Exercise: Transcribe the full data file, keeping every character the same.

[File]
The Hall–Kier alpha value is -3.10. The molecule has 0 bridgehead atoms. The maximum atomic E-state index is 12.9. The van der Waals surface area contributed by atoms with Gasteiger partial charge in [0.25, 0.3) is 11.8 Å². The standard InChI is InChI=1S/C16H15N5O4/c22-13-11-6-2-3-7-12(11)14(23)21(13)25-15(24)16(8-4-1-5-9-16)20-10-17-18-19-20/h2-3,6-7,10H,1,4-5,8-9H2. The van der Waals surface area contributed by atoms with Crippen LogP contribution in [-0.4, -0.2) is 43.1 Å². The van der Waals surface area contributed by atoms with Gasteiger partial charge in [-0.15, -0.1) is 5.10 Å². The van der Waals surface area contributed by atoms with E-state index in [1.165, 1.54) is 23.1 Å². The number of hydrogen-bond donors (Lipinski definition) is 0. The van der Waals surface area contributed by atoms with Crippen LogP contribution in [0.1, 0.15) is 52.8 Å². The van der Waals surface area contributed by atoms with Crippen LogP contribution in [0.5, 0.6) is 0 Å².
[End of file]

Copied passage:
The Hall–Kier alpha value is -3.10. The molecule has 0 bridgehead atoms. The maximum atomic E-state index is 12.9. The van der Waals surface area contributed by atoms with Gasteiger partial charge in [0.25, 0.3) is 11.8 Å². The standard InChI is InChI=1S/C16H15N5O4/c22-13-11-6-2-3-7-12(11)14(23)21(13)25-15(24)16(8-4-1-5-9-16)20-10-17-18-19-20/h2-3,6-7,10H,1,4-5,8-9H2. The van der Waals surface area contributed by atoms with Crippen LogP contribution in [-0.4, -0.2) is 43.1 Å². The van der Waals surface area contributed by atoms with Gasteiger partial charge in [-0.15, -0.1) is 5.10 Å². The van der Waals surface area contributed by atoms with E-state index in [1.165, 1.54) is 23.1 Å². The number of hydrogen-bond donors (Lipinski definition) is 0. The van der Waals surface area contributed by atoms with Crippen LogP contribution in [0.1, 0.15) is 52.8 Å². The van der Waals surface area contributed by atoms with Crippen LogP contribution in [0.5, 0.6) is 0 Å².